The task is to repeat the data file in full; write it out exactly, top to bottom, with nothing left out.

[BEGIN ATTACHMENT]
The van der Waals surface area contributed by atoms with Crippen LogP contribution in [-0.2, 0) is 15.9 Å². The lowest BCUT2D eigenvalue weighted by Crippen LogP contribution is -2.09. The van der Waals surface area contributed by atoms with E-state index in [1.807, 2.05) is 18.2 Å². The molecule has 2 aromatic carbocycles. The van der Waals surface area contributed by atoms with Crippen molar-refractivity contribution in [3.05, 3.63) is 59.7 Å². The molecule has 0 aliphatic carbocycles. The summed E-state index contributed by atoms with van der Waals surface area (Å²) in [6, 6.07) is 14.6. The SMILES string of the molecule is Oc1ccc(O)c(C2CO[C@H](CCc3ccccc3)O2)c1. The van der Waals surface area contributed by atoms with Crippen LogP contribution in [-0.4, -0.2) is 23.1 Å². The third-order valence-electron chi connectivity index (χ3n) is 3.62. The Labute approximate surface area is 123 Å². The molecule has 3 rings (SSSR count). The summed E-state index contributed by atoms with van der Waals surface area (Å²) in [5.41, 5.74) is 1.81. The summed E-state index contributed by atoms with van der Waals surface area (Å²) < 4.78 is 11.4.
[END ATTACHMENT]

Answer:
The van der Waals surface area contributed by atoms with Crippen LogP contribution in [-0.2, 0) is 15.9 Å². The lowest BCUT2D eigenvalue weighted by Crippen LogP contribution is -2.09. The van der Waals surface area contributed by atoms with E-state index in [1.807, 2.05) is 18.2 Å². The molecule has 2 aromatic carbocycles. The van der Waals surface area contributed by atoms with Crippen molar-refractivity contribution in [3.05, 3.63) is 59.7 Å². The molecule has 0 aliphatic carbocycles. The summed E-state index contributed by atoms with van der Waals surface area (Å²) in [6, 6.07) is 14.6. The SMILES string of the molecule is Oc1ccc(O)c(C2CO[C@H](CCc3ccccc3)O2)c1. The van der Waals surface area contributed by atoms with Crippen LogP contribution in [-0.4, -0.2) is 23.1 Å². The third-order valence-electron chi connectivity index (χ3n) is 3.62. The Labute approximate surface area is 123 Å². The molecule has 3 rings (SSSR count). The summed E-state index contributed by atoms with van der Waals surface area (Å²) in [5.41, 5.74) is 1.81. The summed E-state index contributed by atoms with van der Waals surface area (Å²) < 4.78 is 11.4.